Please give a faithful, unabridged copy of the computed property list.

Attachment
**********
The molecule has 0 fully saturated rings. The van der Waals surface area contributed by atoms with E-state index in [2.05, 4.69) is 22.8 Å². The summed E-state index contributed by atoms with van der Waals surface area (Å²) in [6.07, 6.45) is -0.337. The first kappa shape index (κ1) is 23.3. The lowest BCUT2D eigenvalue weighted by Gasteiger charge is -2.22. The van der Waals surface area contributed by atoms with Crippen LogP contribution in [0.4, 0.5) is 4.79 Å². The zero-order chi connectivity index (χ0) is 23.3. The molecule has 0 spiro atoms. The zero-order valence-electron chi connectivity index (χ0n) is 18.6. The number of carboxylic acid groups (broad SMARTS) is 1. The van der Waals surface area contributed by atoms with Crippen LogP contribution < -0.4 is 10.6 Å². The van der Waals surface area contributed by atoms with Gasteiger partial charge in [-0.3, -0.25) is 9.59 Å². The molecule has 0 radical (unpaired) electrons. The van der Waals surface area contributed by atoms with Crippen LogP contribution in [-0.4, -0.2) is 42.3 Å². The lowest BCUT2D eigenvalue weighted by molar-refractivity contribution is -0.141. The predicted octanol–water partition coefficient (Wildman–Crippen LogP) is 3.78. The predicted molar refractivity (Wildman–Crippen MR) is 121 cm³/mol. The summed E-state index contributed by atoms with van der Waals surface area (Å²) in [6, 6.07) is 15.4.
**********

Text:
The molecule has 0 fully saturated rings. The van der Waals surface area contributed by atoms with E-state index in [2.05, 4.69) is 22.8 Å². The summed E-state index contributed by atoms with van der Waals surface area (Å²) in [6.07, 6.45) is -0.337. The first kappa shape index (κ1) is 23.3. The lowest BCUT2D eigenvalue weighted by Gasteiger charge is -2.22. The van der Waals surface area contributed by atoms with Crippen LogP contribution in [0.4, 0.5) is 4.79 Å². The zero-order chi connectivity index (χ0) is 23.3. The molecule has 0 spiro atoms. The zero-order valence-electron chi connectivity index (χ0n) is 18.6. The number of carboxylic acid groups (broad SMARTS) is 1. The van der Waals surface area contributed by atoms with Crippen LogP contribution < -0.4 is 10.6 Å². The van der Waals surface area contributed by atoms with Gasteiger partial charge in [-0.3, -0.25) is 9.59 Å². The molecule has 0 radical (unpaired) electrons. The van der Waals surface area contributed by atoms with Crippen LogP contribution in [-0.4, -0.2) is 42.3 Å². The lowest BCUT2D eigenvalue weighted by molar-refractivity contribution is -0.141. The predicted octanol–water partition coefficient (Wildman–Crippen LogP) is 3.78. The predicted molar refractivity (Wildman–Crippen MR) is 121 cm³/mol. The summed E-state index contributed by atoms with van der Waals surface area (Å²) in [6, 6.07) is 15.4.